Fundraisers and fundraising regulators need to come up with a way to make themselves more accountable to charities’ beneficiaries, according to a new report.
The report, Fundraising Self-regulation: An Analysis and Review, was commissioned by the European Center for Not-for-Profit Law and co-authored by Ian MacQuillin, director of the charity thinktank Rogare, Adrian Sargeant, co-director of the Institute of Sustainable Philanthropy, and Harriet Day, a research fellow at the institute.
The report reviews different fundraising self-regulatory systems around the world and examines what makes a successful system.
A statement accompanying the report says self-regulation is often good at "upward" accountability to donors and governments, those who have the most power to affect the self-regulatory regime, but there is often a poor level of "downward" accountability to beneficiaries because they do not have the same power to make demands on charities.
The report calls for "all involved in fundraising regulation" to review their accountability processes.
"But more than this, rethink what kinds of accountability they owe their various stakeholders, based on the theory and scholarship we have described in this report," it says.
"We particularly recommend devising a model for beneficiary accountability in fundraising self-regulation."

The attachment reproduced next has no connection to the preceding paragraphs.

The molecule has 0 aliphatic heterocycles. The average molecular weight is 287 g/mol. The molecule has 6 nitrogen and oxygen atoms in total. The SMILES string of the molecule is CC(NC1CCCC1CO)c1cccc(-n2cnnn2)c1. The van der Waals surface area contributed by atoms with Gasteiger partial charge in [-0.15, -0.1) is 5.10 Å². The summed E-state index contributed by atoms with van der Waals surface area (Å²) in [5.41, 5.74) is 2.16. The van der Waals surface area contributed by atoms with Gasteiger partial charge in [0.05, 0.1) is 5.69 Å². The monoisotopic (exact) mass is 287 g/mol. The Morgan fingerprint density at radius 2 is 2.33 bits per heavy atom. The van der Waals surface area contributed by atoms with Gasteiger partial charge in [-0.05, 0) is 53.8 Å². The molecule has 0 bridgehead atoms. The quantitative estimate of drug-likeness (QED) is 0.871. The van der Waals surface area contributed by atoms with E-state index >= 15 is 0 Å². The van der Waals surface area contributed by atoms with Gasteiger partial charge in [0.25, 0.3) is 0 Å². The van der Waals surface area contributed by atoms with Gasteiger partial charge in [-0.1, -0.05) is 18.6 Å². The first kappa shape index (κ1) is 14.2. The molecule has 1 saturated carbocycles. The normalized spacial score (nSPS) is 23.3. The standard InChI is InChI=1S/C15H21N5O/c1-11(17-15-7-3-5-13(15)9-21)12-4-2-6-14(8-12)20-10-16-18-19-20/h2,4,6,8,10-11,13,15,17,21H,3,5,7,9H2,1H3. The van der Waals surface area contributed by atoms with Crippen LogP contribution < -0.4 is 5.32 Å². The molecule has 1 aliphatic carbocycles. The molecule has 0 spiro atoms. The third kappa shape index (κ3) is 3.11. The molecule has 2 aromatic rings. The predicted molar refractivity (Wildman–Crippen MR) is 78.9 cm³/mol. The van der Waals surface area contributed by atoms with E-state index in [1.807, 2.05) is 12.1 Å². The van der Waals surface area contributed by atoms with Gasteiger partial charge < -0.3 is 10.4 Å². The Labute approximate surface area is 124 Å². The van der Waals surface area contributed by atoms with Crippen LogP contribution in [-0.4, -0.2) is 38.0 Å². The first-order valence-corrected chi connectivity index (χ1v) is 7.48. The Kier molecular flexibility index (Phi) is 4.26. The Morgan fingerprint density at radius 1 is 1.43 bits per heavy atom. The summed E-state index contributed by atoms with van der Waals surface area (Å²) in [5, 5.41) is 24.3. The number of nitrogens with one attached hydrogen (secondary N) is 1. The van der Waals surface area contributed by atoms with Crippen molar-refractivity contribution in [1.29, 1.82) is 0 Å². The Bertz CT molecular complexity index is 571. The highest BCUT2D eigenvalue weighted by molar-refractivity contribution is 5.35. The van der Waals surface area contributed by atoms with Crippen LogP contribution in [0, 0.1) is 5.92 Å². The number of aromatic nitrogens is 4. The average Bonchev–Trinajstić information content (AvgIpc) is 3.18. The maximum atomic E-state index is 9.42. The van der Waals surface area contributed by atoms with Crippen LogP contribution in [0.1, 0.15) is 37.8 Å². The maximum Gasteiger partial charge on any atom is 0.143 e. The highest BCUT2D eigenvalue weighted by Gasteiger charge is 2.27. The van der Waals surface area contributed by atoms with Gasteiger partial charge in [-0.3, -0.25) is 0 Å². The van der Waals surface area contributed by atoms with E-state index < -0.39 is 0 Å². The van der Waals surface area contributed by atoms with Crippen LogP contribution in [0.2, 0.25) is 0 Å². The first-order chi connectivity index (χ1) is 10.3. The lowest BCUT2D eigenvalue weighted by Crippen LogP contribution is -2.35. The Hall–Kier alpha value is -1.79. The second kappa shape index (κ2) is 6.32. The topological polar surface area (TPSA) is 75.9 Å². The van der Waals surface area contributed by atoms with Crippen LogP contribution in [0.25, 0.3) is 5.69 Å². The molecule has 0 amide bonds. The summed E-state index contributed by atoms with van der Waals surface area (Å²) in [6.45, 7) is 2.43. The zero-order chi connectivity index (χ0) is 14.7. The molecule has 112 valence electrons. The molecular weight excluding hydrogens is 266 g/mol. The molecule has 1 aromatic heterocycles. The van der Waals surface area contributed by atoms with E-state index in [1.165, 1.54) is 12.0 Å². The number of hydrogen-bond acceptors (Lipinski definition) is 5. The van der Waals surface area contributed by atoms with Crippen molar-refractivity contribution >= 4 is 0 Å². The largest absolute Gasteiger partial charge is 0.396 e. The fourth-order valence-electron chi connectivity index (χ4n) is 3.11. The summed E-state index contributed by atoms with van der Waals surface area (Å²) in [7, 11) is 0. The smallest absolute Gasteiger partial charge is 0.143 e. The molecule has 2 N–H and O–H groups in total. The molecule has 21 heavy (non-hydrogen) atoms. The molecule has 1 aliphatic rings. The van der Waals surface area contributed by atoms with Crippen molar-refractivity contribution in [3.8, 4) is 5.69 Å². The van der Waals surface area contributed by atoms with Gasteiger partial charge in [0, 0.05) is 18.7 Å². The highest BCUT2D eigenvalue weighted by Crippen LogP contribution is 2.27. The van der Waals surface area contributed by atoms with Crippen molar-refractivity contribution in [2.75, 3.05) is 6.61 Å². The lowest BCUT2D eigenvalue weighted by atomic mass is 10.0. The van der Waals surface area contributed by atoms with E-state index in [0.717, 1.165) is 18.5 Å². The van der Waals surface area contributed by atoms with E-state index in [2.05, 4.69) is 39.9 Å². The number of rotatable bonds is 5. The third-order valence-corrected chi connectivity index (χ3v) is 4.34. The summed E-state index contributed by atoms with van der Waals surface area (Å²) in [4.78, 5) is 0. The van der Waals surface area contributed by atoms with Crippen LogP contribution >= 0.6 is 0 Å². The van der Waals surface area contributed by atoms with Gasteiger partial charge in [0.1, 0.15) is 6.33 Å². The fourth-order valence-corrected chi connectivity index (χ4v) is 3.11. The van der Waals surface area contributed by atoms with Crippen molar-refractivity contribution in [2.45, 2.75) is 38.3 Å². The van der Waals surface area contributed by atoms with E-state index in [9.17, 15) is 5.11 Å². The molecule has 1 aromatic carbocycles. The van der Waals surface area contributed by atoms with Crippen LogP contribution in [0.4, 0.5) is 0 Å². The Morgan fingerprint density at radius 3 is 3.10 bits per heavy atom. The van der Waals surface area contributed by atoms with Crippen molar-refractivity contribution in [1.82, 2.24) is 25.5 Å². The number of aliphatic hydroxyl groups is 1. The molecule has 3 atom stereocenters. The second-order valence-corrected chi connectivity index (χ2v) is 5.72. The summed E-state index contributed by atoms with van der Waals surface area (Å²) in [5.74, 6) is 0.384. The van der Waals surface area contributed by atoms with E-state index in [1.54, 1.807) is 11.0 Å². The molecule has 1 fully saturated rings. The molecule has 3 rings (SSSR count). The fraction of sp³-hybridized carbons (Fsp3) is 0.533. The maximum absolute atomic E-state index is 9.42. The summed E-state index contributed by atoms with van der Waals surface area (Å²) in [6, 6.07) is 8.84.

MacQuillin said a wide range of bodies were involved in regulatory systems, such as government, ratings agencies and information services.
"But those actors are often most focused on protecting donors’ interests," he said.
"We see this so often with the arbitrary upper limit on admin costs that are – or have been – part of many countries’ standards.
"And while there may be many ‘prudential’ reasons why self-regulatory bodies think their primary accountability is upwards to donors and the public, there is plenty of scholarship that argues for a downward moral accountability to beneficiaries, to ensure they are not harmed by unnecessarily restrictive regulation."
The report also calls for organisations involved in self-regulated fundraising to adhere to the five principles of effective regulation, laid out by the UK Better Regulation Taskforce in 1997.
These are proportionality, accountability, consistency, transparency and targeting.
The report argues that the UK system is not sufficiently targeted, giving the example of the Fundraising Preference Service, a system set up after the 2015 fundraising scandals that allows people to block contact from specific charities by phone, text, email or post.
"By providing an opt-out to everyone – not just those in need of protection – the regulatory intervention in the form of the FPS was not targeted at the specific problem," the report says.